Screening for colorectal cancer in patients with a family history of colorectal cancer
- Scott D Ramsey, MD
Scott D Ramsey, MD
- Professor of Medicine
- University of Washington
- Fred Hutchinson Cancer Research Center
- William M Grady, MD
William M Grady, MD
- Professor of Medicine
- University of Washington and the Fred Hutchinson Cancer Research Center
- Section Editors
- J Thomas Lamont, MD
J Thomas Lamont, MD
- Editor-in-Chief — Gastroenterology/Hepatology
- Section Editor — Anorectal Disorders and Misc. Lower GI Disease
- Section Editor — Nutrition, Malabsorption, and Misc. Upper GI Disease
- Professor of Medicine
- Harvard Medical School
- Joann G Elmore, MD, MPH
Joann G Elmore, MD, MPH
- Editor-in-Chief — Primary Care (Adult)
- Section Editor — General Medicine
- Professor of Medicine, Adjunct Professor of Epidemiology
- University of Washington School of Medicine
Colorectal cancer (CRC) results from both genetic and environmental factors and their interaction. Genetic predisposition is the dominant risk factor for a small proportion of individuals; however, environmental factors (including diet, exercise, smoking, and obesity) are stronger risk factors in most people [1,2]. A family history of CRC is common among the general population. In the United States, between 5 and 10 percent of adults (aged 20 to 79 years) report having a first-degree relative with CRC ; other countries have reported rates that are somewhat higher, with one study from the Netherlands reporting that 11.7 percent of adults aged 30 to 70 years had at least one first-degree relative with CRC . This rate increases with age, reflecting the increasing chance that relatives will develop CRC as they get older.
One in four patients with CRC are at moderately increased risk because of a family history . Approximately 3 to 4 percent of patients with newly diagnosed CRC have very high risk due to a cancer susceptibility syndrome caused by one of two autosomal dominant, highly penetrant genetic mutations:
●Lynch Syndrome, also called hereditary nonpolyposis colon cancer (HNPCC), accounts for about 2 to 6 percent of CRC and an increased risk of other cancers as well . (See "Lynch syndrome (hereditary nonpolyposis colorectal cancer): Clinical manifestations and diagnosis".)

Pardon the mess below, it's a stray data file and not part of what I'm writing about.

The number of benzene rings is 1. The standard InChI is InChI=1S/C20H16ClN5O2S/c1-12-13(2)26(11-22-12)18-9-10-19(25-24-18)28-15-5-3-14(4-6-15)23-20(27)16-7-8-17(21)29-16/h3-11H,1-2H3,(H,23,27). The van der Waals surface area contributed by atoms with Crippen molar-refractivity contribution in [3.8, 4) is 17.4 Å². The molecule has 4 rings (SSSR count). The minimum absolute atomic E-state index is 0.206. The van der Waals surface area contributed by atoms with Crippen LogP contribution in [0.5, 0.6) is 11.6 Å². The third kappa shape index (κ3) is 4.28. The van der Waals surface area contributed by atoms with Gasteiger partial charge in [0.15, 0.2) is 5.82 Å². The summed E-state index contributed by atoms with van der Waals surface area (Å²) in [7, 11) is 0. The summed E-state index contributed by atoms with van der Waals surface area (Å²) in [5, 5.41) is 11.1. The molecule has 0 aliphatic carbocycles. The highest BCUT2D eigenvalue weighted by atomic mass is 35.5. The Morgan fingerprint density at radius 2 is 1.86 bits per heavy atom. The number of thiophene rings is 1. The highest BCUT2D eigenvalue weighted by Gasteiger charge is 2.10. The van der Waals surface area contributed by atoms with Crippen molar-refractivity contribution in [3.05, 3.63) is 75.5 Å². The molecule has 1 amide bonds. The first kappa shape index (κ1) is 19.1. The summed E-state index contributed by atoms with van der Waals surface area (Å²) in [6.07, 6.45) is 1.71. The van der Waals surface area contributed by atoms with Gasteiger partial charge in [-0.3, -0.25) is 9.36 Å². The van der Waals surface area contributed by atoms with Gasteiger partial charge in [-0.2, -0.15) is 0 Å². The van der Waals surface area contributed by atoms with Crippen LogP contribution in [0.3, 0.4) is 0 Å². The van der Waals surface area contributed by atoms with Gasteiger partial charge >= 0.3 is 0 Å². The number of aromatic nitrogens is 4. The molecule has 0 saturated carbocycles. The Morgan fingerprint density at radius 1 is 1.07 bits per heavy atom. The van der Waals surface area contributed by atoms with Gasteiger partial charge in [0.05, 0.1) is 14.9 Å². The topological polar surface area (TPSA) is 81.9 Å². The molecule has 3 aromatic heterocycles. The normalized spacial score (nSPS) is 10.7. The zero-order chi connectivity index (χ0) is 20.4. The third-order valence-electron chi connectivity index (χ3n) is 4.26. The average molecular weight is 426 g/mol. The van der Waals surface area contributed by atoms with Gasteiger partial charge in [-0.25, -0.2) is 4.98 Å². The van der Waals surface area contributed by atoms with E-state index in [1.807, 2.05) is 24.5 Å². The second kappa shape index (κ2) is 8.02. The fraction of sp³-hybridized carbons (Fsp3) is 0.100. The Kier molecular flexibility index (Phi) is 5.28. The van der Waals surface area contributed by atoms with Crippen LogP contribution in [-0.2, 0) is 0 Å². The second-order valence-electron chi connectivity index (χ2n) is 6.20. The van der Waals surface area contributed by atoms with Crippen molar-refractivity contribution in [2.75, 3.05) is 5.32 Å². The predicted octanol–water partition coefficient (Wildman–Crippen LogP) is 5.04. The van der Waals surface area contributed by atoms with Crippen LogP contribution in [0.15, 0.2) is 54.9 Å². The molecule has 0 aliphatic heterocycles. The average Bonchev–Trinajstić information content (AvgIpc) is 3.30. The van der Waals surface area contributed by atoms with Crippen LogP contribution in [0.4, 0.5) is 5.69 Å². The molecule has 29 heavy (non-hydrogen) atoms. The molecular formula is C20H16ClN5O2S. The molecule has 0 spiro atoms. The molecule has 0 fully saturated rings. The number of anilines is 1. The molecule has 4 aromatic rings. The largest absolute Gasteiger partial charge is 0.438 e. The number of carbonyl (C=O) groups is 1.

●Familial adenomatous polyposis (FAP) accounts for less than 1 percent of CRC; cancers are preceded by hundreds of polyps throughout the colon. (See "Clinical manifestations and diagnosis of familial adenomatous polyposis".)
Less frequent hereditary syndromes with increased risk for CRC include MUTYH-associated polyposis (MAP), attenuated familial adenomatous polyposis (AFAP), Peutz-Jeghers syndrome, juvenile polyposis syndrome, Cowden syndrome, Li Fraumeni syndrome, and serrated (hyperplastic) polyposis syndrome. It is likely that the remainder of the heritable risk for CRC, usually called "familial" or "nonsyndromic familial" CRC, results from one or more genetic polymorphisms with a higher prevalence, but lower penetrance, than genes for Lynch syndrome or FAP. The interaction of these polymorphisms with environmental carcinogens is hypothesized to lead to CRC. After genetic and environmental factors, another important nongenetic risk for CRC is inflammatory bowel disease. (See "Colorectal cancer: Epidemiology, risk factors, and protective factors".)
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- RISK ASSESSMENT
- Size of risk according to family history
- Family history of colonic polyps
- Age at which familial cancers occur
- Possibility of Lynch Syndrome, FAP, or MAP
- GENETICS OF FAMILIAL COLORECTAL CANCER
- RISK FACTOR MODIFICATION
- Rationale for recommendations
- Patients with a family history of FAP or HNPCC
- Recommendations of expert groups
- - American College of Gastroenterology
- INFORMATION FOR PATIENTS
- SUMMARY AND RECOMMENDATIONS